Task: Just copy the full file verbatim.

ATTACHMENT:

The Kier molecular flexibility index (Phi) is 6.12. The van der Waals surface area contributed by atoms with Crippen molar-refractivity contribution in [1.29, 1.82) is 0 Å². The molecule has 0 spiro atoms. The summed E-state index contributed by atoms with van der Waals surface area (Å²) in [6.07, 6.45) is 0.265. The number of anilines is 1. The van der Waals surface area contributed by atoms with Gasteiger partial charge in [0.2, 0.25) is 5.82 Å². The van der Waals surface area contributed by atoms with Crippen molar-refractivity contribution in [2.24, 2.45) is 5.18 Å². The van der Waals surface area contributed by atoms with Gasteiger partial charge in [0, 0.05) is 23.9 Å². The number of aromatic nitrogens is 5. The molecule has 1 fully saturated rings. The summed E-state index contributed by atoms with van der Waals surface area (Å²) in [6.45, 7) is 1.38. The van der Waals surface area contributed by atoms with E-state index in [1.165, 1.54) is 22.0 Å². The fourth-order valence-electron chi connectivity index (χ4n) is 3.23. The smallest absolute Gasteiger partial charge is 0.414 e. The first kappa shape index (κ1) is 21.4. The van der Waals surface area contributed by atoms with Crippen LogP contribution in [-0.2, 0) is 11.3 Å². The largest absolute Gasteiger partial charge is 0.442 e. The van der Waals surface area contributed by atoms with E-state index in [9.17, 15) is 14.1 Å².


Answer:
The Kier molecular flexibility index (Phi) is 6.12. The van der Waals surface area contributed by atoms with Crippen molar-refractivity contribution in [1.29, 1.82) is 0 Å². The molecule has 0 spiro atoms. The summed E-state index contributed by atoms with van der Waals surface area (Å²) in [6.07, 6.45) is 0.265. The number of anilines is 1. The van der Waals surface area contributed by atoms with Gasteiger partial charge in [0.2, 0.25) is 5.82 Å². The van der Waals surface area contributed by atoms with Crippen molar-refractivity contribution in [2.24, 2.45) is 5.18 Å². The van der Waals surface area contributed by atoms with Gasteiger partial charge in [0, 0.05) is 23.9 Å². The number of aromatic nitrogens is 5. The molecule has 1 fully saturated rings. The summed E-state index contributed by atoms with van der Waals surface area (Å²) in [6.45, 7) is 1.38. The van der Waals surface area contributed by atoms with E-state index in [1.165, 1.54) is 22.0 Å². The fourth-order valence-electron chi connectivity index (χ4n) is 3.23. The smallest absolute Gasteiger partial charge is 0.414 e. The first kappa shape index (κ1) is 21.4. The van der Waals surface area contributed by atoms with Crippen LogP contribution in [-0.2, 0) is 11.3 Å². The largest absolute Gasteiger partial charge is 0.442 e. The van der Waals surface area contributed by atoms with E-state index in [9.17, 15) is 14.1 Å².